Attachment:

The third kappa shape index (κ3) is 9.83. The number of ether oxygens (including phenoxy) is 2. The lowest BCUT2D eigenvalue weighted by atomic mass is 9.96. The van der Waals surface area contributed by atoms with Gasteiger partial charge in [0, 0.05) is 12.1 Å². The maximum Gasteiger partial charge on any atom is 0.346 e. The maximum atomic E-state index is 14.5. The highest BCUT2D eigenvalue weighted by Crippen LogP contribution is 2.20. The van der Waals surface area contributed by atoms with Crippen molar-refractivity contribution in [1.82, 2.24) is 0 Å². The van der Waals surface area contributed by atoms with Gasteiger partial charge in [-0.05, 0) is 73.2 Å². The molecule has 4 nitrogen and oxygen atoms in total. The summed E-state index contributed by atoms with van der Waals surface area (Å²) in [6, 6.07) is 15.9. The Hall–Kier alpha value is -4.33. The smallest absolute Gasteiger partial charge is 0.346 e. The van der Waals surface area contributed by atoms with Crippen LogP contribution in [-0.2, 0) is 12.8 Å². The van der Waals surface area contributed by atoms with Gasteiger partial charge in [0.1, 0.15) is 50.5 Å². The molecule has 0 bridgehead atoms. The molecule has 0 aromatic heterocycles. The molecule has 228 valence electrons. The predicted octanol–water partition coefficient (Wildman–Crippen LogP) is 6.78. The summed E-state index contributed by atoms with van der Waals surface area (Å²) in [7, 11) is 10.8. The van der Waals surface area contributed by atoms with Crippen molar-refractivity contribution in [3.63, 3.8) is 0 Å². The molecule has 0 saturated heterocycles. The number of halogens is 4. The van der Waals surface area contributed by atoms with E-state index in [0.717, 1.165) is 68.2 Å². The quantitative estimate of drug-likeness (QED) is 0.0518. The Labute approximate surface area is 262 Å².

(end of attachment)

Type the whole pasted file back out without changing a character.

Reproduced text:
The third kappa shape index (κ3) is 9.83. The number of ether oxygens (including phenoxy) is 2. The lowest BCUT2D eigenvalue weighted by atomic mass is 9.96. The van der Waals surface area contributed by atoms with Gasteiger partial charge in [0, 0.05) is 12.1 Å². The maximum Gasteiger partial charge on any atom is 0.346 e. The maximum atomic E-state index is 14.5. The highest BCUT2D eigenvalue weighted by Crippen LogP contribution is 2.20. The van der Waals surface area contributed by atoms with Crippen molar-refractivity contribution in [1.82, 2.24) is 0 Å². The van der Waals surface area contributed by atoms with Gasteiger partial charge in [-0.05, 0) is 73.2 Å². The molecule has 4 nitrogen and oxygen atoms in total. The summed E-state index contributed by atoms with van der Waals surface area (Å²) in [6, 6.07) is 15.9. The Hall–Kier alpha value is -4.33. The smallest absolute Gasteiger partial charge is 0.346 e. The van der Waals surface area contributed by atoms with Crippen LogP contribution in [-0.2, 0) is 12.8 Å². The van der Waals surface area contributed by atoms with Gasteiger partial charge in [0.1, 0.15) is 50.5 Å². The molecule has 0 bridgehead atoms. The molecule has 0 aromatic heterocycles. The molecule has 228 valence electrons. The predicted octanol–water partition coefficient (Wildman–Crippen LogP) is 6.78. The summed E-state index contributed by atoms with van der Waals surface area (Å²) in [7, 11) is 10.8. The van der Waals surface area contributed by atoms with Crippen molar-refractivity contribution in [3.63, 3.8) is 0 Å². The molecule has 0 saturated heterocycles. The number of halogens is 4. The van der Waals surface area contributed by atoms with E-state index in [0.717, 1.165) is 68.2 Å². The quantitative estimate of drug-likeness (QED) is 0.0518. The Labute approximate surface area is 262 Å².